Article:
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Psychological determinants of infantile pyloric stenosis.
  1. S I Revill,
  2. J A Dodge

    Abstract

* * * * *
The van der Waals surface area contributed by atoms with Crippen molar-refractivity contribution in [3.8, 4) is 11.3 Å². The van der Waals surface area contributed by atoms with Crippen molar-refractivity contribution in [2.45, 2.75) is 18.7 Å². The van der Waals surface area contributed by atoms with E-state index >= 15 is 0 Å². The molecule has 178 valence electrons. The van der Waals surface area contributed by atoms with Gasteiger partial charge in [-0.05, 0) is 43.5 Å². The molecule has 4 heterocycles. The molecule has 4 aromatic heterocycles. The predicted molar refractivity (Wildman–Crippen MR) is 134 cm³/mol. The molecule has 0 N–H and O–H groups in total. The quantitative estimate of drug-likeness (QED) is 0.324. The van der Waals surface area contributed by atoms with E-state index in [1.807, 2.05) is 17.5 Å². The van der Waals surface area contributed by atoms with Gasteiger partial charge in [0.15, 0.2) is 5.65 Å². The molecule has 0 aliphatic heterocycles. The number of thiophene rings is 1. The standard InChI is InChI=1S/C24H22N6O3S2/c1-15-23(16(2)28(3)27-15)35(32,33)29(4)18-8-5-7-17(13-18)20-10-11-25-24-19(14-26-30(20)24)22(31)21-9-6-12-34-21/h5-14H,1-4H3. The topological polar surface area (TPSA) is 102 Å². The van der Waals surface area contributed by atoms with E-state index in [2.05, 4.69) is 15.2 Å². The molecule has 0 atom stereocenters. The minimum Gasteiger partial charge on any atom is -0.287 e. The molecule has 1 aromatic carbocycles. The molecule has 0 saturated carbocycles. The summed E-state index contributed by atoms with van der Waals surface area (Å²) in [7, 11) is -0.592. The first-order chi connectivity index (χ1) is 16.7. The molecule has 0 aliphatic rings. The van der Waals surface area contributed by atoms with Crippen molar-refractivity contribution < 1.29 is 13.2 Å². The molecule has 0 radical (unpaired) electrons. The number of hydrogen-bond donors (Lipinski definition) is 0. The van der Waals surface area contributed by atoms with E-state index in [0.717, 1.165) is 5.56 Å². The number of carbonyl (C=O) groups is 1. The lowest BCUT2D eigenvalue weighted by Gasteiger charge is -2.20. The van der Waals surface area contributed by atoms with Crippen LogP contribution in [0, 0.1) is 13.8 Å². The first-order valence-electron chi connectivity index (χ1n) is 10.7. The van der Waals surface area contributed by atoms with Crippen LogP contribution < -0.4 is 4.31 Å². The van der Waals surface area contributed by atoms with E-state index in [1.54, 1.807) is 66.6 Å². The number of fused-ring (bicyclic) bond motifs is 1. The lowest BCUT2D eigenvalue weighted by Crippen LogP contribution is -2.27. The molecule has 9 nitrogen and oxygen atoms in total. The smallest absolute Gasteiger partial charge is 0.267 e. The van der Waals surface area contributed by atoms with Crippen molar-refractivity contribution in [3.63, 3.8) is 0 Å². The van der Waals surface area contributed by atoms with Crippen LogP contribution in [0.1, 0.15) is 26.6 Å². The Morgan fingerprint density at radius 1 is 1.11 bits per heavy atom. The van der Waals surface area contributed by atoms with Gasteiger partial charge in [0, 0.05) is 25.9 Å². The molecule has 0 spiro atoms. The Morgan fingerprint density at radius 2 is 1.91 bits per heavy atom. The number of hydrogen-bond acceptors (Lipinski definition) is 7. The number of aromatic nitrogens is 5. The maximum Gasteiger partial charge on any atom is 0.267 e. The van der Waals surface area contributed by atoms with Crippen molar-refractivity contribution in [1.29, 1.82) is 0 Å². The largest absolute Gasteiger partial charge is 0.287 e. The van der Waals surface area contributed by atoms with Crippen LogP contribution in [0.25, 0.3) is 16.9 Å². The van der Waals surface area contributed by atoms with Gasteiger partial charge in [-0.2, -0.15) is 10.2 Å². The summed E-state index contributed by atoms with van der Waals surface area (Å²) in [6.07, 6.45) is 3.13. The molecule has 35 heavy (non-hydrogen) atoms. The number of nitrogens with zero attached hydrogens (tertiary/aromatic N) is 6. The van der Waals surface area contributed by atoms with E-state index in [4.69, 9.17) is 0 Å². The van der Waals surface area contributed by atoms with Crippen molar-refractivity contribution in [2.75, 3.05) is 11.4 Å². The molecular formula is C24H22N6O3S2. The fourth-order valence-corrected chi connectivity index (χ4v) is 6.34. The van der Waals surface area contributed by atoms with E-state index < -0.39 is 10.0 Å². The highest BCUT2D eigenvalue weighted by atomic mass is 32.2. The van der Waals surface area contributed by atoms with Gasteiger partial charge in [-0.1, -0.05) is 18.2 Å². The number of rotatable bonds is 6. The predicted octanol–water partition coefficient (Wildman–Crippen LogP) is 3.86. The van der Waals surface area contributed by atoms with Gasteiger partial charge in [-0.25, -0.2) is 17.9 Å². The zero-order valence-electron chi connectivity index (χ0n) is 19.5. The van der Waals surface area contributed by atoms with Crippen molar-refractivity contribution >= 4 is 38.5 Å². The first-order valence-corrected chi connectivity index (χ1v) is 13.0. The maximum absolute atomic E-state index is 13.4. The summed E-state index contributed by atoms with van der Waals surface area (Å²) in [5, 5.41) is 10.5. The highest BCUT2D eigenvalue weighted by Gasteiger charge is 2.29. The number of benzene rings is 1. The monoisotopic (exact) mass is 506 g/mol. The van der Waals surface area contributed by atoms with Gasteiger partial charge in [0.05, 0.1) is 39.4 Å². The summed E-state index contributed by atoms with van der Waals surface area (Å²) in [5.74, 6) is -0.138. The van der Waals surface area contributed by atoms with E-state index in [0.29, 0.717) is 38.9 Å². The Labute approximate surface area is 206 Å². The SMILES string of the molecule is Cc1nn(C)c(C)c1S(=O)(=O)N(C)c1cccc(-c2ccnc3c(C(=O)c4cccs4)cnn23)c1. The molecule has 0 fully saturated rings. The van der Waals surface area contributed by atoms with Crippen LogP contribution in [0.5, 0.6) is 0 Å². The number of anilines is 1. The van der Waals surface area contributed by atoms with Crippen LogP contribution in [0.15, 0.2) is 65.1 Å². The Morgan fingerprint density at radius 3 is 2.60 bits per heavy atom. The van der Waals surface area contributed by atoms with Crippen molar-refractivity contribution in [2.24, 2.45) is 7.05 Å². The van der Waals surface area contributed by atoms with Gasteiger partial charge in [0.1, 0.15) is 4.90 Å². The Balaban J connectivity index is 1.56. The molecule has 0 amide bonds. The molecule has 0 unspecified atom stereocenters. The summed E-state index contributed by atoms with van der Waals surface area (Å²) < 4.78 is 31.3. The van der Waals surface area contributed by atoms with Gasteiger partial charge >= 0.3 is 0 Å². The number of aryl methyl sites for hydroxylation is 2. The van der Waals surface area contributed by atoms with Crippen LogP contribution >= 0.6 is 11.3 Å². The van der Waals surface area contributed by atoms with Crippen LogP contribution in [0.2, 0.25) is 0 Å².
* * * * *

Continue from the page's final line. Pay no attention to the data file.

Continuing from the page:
In order to investigate the possible contribution of maternal emotional stress to the aetiology of infantile pyloric stenosis, 100 mothers of affected infants, 100 "normal" controls who had not sought medical advice at any time concerning feeding problems, and 50 mothers of children with spina bifida were interviewed. All completed the Life Events Inventory, which gives a quantitative measurement of stressful life events during a given period. In addition, the subject mothers and "normal" controls completed form A of the Eysenck Personality Inventory, the Multiple Affect Adjective Check list, and Linear Analogue Scales for the subjective measurement of satisfaction with feeding and distress caused by feeding problems. A highly significant difference was found between the number of items given a heavy weighting on the Life Events Inventory experienced by the subjects and both control groups. This was particularly marked during the last trimester of pregnancy. Personality assessment was very similar in all groups, but maternal anxiety scores were higher in the subjects than in the controls. It is concluded that hypertrophic pyloric stenosis occurs unduly frequently in infants of normal mothers who have been subjected to particularly stressful events during pregnancy.

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